“So” you think “Is this what happens? People just look the other way, put in their headphones, and occupy their mind with filling out that Job application, for a job they are unlikely to get because 100 other people have applied for that very post? And hope that they never reach such a lowly stage themselves?” You can hear us all muttering the lyrics from Us And Them by Pink Floyd again; “down and out, it can’t be helped that there’s a lot of it about”.

You get home. Try to forget the thoughts that the bleak tannoy announcements conjured up, and if you can’t you can always see if anyone wants to join you for a little bit of alcoholic anesthetizing in town. But you do that too much, and although it feels to be leading somewhere at the time, it’s the same every time. The thing is it feels like an arrival, or at least the finishing off of something, a conclusion to an otherwise empty day that feels incomplete and unfulfilled. You miss the drink for today, but still need to feel secure, heard; that you’re building something that will make you safe from ever being ‘down and out’; pathways towards arriving. The seemingly easiest way to contact people now is via the Internet, so that’s what you attempt.
But as soon as you log into the place where everybody goes (Facebook) you feel like you are going nowhere again; nobody seems to be hearing what you say; it feels like you’ve only just set off on a tiresome journey, after only just finishing one in the physical world; you just can’t land. So you shout louder, AND LOUDER! Listen to me!!, just me!! Oh dear.

And so the attitude we share as commuters is continued in both the reason why social networking sites have become so popular, and in the way we collectively use them. One will occasionally stumble across Facebook wall posts an individual has put up, saying how desperately unhappy and lonely he/she is, worded in a way that suggests that he/she is contemplating attempting suicide. Regardless of whether the suggestion of doing so is false, or is just a cry for help (which, should be seen as just that, and not attention seeking; people don’t make up depression, it is endemic in our society), how do we react to this? I’d argue in the same way as we react to the situation of a man threatening to throw himself from a bridge onto a road we desire to travel on/the same way as we’d react if a dead body was blocking our rail journey: although empathy is lacking in such a society, we still do all possess enough to feel some short burst of sadness for the person in question, but the feeling is overwhelmed by our anxieties about our own life. We are so self-orientated, so overly concerned about getting from our A to B (our intentions/goals/needs from facebook) that it becomes much more of an inconvenience. More than that, it reveals the uncomfortable truths about our fragility that we are constantly having to run from.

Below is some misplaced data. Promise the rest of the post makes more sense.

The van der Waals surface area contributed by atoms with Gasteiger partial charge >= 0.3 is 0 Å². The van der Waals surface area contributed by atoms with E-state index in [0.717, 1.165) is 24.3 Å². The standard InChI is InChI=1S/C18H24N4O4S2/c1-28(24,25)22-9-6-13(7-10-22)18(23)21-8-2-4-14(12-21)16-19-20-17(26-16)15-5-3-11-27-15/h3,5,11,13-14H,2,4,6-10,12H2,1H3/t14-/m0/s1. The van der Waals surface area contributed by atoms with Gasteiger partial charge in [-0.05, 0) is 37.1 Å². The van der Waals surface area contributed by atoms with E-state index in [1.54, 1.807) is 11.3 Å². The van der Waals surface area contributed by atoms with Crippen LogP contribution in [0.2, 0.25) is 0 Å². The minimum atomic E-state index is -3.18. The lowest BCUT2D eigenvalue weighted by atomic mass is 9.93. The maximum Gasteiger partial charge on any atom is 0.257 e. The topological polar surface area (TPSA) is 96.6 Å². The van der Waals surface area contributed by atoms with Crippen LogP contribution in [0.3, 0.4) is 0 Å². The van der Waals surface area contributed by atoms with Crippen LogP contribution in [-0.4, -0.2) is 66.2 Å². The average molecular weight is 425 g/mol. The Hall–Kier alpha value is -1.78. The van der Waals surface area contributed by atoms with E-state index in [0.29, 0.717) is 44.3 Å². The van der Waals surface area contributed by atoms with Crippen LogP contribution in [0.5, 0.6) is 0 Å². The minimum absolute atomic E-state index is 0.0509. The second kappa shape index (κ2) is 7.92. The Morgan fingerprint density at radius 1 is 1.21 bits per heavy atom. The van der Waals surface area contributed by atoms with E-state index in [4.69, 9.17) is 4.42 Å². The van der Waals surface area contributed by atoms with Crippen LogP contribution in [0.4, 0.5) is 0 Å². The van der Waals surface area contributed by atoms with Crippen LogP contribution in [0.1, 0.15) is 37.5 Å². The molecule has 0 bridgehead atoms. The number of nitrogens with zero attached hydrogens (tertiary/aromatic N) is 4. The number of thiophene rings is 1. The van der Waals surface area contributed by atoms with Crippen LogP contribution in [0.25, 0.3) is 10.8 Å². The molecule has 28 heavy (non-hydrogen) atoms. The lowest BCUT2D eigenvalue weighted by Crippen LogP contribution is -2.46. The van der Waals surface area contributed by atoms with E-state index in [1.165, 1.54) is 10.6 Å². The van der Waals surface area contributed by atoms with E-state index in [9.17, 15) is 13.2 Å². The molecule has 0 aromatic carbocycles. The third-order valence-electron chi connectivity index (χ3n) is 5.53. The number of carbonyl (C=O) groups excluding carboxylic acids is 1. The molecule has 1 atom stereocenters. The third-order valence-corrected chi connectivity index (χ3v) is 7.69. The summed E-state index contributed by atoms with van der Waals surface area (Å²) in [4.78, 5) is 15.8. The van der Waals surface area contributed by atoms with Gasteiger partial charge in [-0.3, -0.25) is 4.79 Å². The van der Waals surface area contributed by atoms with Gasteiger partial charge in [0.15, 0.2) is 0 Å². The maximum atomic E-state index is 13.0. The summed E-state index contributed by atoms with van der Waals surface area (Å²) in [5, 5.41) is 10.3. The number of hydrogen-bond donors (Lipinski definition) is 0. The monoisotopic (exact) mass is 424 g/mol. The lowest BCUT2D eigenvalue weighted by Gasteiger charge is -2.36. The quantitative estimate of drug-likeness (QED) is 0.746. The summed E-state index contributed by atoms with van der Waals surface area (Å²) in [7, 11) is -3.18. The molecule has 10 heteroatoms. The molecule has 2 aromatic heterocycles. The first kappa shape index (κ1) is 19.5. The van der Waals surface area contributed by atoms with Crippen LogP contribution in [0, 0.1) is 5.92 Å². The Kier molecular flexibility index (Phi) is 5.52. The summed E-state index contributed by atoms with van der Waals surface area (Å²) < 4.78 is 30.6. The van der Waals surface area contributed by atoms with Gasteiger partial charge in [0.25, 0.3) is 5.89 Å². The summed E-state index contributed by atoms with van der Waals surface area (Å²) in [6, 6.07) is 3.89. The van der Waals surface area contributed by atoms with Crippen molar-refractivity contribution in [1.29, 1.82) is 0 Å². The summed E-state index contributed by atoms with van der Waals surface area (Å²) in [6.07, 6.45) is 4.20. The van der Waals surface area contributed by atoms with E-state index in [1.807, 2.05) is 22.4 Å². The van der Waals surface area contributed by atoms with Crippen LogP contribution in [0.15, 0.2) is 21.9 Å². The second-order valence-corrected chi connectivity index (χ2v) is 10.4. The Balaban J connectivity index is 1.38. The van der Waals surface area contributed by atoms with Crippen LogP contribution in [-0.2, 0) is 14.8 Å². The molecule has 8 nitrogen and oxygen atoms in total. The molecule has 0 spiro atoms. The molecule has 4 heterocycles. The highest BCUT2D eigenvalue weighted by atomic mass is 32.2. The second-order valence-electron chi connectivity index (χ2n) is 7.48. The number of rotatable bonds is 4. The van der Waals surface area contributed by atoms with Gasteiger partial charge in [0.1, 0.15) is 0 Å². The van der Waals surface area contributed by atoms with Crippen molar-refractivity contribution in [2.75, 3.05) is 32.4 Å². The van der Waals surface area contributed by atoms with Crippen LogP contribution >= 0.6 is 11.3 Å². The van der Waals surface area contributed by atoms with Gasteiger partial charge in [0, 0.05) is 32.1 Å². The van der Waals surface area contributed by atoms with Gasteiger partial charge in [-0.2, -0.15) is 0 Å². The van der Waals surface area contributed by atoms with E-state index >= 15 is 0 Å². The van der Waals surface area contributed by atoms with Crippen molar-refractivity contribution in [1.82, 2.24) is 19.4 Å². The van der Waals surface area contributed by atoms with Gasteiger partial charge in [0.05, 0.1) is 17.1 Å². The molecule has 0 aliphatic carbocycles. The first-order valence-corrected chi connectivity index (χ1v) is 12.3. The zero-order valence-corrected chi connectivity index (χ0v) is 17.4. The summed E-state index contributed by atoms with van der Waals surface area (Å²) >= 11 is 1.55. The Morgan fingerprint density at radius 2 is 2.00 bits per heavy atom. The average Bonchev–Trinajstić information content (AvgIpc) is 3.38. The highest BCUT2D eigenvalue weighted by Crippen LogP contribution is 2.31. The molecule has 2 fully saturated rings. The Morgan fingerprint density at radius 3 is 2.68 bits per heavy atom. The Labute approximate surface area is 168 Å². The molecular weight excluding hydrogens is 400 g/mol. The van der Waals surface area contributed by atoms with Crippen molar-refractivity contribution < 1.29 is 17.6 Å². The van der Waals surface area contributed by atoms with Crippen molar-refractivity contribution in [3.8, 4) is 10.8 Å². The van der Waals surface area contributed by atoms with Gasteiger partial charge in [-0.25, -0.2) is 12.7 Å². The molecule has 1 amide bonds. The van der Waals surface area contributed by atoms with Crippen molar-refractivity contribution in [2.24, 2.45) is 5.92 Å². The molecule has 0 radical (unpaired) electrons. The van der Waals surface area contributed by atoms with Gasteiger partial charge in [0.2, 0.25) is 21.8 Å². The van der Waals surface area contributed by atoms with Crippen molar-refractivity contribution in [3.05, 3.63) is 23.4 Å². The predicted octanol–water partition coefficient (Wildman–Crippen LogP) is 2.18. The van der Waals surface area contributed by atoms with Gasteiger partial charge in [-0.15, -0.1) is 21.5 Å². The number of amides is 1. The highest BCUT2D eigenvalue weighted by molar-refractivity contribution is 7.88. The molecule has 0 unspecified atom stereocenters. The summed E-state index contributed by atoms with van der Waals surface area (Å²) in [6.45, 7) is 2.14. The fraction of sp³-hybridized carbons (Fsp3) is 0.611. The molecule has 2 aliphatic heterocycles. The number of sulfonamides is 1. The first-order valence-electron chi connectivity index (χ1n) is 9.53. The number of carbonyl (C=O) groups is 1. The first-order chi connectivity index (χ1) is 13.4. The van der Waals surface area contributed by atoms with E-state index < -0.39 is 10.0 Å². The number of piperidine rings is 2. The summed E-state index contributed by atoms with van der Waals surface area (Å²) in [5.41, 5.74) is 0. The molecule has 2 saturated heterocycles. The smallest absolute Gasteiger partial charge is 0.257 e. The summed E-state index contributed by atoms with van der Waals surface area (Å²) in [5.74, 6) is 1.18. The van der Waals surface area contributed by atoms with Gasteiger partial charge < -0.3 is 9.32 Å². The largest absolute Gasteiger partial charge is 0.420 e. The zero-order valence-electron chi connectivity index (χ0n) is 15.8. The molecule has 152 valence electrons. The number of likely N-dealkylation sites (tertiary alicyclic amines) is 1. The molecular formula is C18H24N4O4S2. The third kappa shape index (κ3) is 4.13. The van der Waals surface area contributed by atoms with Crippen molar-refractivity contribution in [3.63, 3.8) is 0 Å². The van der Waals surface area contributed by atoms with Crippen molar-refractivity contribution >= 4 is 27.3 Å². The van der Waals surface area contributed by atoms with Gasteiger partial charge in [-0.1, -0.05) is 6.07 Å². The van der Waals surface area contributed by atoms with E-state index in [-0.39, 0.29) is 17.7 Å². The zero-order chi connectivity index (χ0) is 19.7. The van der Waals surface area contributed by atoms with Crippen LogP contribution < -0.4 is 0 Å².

But can we ever arrive, in a sense, if this journey perpetually never ends, when social networking sites and cell phones extend this endless commute into our houses, the one place where we are supposed to have arrived at? We commute on the net like we commute in our endless physical races in the heat of the day; trying to push ourselves forward, but going nowhere, going nowhere
The fast lane, high speed rail, high speed broadband, but never actually arriving (“Perhaps we should resolve Britain’s railway network into a single orbital system, so that we can all remain in constant circulation. Then we’ll know we’re getting somewhere.” this cutting and humorous observation about the high speed rail plans by George Monbiot in Fast Train to Nowhere, May 17 2010, seems to touch upon the whole of the eternal commute.)

“You only actually arrive when you switch it off”, a friend said to me yesterday, regarding the effect of trying to find meaning through communication on Facebook. But he also acknowledged how hard it is to do so, because of how it persuades you that the opposite is true. Social networking sites are forced communication-as-self-promotion, forced Yuppiedom, passed off as choice, just as commuting longer and longer distances to work, which was forced onto us by social restructuring, and a deliberate shifting of capital, was passed off as an individuals freedom to work wherever he/she may choose; both do the opposite of what they promote; they create an environment of self-preservation at all costs and selfishness as necessity, as if we were still fighting for food in the wild. If this isn’t further evidence that systemic alterations engender how technology advances, and how it is used by people, then I don’t know what is.

Facebook is awful, but it is not an anomaly, or even a massive societal shift; it is a logical extension of the culture that has been created. Which is why, when you’re thinking clearly enough (and not excited by the prospect of lots of little red numbers appearing in the top left corner of your profile page) it is the saddest of thoughts that tonight the only way you will attempt to talk to people is through it, because nobody will be really listening to you, because they need to be listened to. self-promotion lapses into self-preservation every time. But some people, in the physical and virtual world, cannot survive this world-made-cold.